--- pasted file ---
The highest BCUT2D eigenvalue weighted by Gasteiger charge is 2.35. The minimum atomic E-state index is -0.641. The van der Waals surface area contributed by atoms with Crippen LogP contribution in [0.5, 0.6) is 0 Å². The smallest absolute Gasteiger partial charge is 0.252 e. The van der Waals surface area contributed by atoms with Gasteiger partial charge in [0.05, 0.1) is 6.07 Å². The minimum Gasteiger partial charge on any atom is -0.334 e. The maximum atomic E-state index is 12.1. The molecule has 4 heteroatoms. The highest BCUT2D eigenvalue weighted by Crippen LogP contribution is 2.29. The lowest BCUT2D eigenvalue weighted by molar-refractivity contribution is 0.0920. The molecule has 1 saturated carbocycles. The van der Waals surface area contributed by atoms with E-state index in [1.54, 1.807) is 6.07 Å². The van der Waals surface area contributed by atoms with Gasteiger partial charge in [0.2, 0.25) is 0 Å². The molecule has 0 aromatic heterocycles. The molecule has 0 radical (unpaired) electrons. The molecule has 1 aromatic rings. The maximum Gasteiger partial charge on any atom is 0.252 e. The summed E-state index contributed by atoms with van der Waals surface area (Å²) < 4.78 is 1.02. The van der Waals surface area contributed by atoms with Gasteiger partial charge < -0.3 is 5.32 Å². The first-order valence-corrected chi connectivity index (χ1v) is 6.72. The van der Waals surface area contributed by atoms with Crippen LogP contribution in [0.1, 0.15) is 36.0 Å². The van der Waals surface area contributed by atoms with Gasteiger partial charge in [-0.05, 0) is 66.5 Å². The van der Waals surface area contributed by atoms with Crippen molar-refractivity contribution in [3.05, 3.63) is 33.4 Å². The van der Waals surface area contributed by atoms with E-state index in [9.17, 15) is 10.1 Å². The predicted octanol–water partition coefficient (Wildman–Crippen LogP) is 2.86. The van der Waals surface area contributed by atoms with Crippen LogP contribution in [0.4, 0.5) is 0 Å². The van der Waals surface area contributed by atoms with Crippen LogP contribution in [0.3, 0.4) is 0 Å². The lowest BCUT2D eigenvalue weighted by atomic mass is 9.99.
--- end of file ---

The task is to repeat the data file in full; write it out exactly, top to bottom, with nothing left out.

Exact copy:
The highest BCUT2D eigenvalue weighted by Gasteiger charge is 2.35. The minimum atomic E-state index is -0.641. The van der Waals surface area contributed by atoms with Crippen LogP contribution in [0.5, 0.6) is 0 Å². The smallest absolute Gasteiger partial charge is 0.252 e. The van der Waals surface area contributed by atoms with Gasteiger partial charge in [0.05, 0.1) is 6.07 Å². The minimum Gasteiger partial charge on any atom is -0.334 e. The maximum atomic E-state index is 12.1. The molecule has 4 heteroatoms. The highest BCUT2D eigenvalue weighted by Crippen LogP contribution is 2.29. The lowest BCUT2D eigenvalue weighted by molar-refractivity contribution is 0.0920. The molecule has 1 saturated carbocycles. The van der Waals surface area contributed by atoms with E-state index in [1.54, 1.807) is 6.07 Å². The van der Waals surface area contributed by atoms with Gasteiger partial charge in [0.2, 0.25) is 0 Å². The molecule has 0 aromatic heterocycles. The molecule has 0 radical (unpaired) electrons. The molecule has 1 aromatic rings. The maximum Gasteiger partial charge on any atom is 0.252 e. The summed E-state index contributed by atoms with van der Waals surface area (Å²) < 4.78 is 1.02. The van der Waals surface area contributed by atoms with Gasteiger partial charge < -0.3 is 5.32 Å². The first-order valence-corrected chi connectivity index (χ1v) is 6.72. The van der Waals surface area contributed by atoms with Crippen LogP contribution in [0.1, 0.15) is 36.0 Å². The van der Waals surface area contributed by atoms with Gasteiger partial charge in [-0.05, 0) is 66.5 Å². The van der Waals surface area contributed by atoms with Crippen molar-refractivity contribution in [3.05, 3.63) is 33.4 Å². The van der Waals surface area contributed by atoms with E-state index in [9.17, 15) is 10.1 Å². The predicted octanol–water partition coefficient (Wildman–Crippen LogP) is 2.86. The van der Waals surface area contributed by atoms with Crippen LogP contribution in [0.4, 0.5) is 0 Å². The van der Waals surface area contributed by atoms with Crippen LogP contribution in [0.3, 0.4) is 0 Å². The lowest BCUT2D eigenvalue weighted by atomic mass is 9.99.